I don’t know for sure, but I imagine many teachers don’t agree with homeschooling. After all, they had to get a four year college degree to teach. They have to take classes on a yearly basis. They must wonder, “How can Little Timmy’s Mom be a teacher, without these qualifications?” That’s why the Chicago Tribune article entitled Commentary: What changed this teacher’s mind about home schooling is so interesting. David McGrath, an emeritus English professor at the College of DuPage, wrote the article. The article concludes with:
In the past 15 years, I’ve known of over a dozen home-schooled students in my college freshman and sophomore classes. All were competent in social interaction, and all had already developed their own methods of inquiry for independent learning.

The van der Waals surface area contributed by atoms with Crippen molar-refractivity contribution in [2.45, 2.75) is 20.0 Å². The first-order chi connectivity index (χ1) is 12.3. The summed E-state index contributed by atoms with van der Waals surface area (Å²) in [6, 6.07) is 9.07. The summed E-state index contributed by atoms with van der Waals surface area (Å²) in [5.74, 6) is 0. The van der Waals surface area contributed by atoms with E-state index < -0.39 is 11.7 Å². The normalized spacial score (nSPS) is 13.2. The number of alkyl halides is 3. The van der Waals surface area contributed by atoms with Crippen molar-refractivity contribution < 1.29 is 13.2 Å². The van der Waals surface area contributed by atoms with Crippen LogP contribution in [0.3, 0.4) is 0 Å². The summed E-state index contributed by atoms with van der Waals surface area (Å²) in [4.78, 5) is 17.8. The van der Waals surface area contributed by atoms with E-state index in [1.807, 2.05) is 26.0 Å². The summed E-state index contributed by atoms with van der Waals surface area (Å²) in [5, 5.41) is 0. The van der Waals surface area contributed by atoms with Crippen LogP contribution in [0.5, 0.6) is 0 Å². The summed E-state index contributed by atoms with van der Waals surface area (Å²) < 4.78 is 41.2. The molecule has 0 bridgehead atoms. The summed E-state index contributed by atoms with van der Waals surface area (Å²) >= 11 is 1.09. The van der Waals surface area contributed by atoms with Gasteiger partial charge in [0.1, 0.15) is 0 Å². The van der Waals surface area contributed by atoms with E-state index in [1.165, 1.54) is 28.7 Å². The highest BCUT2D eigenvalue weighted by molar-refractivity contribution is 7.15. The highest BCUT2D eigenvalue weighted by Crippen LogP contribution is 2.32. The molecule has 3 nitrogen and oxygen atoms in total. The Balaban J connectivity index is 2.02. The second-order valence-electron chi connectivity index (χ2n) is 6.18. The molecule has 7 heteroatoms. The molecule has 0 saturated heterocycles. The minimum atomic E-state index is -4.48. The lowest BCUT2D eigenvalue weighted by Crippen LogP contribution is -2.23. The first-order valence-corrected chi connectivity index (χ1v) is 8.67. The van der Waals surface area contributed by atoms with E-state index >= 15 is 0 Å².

While my experiences are anecdotal, clinical studies have arrived at similar conclusions, such as the one conducted by Dr. Brian Ray of the National Home Education Research Institute. His study of 11,000 home-schooled students found they scored higher, on average, than public school students on national standardized tests by a whopping 37 percentile points.
An estimated 1.8 million students are home-schooled in the United States, often for religious reasons, or for insulation from schoolyard problems such as bullying. But the best reason may be that they get a better education.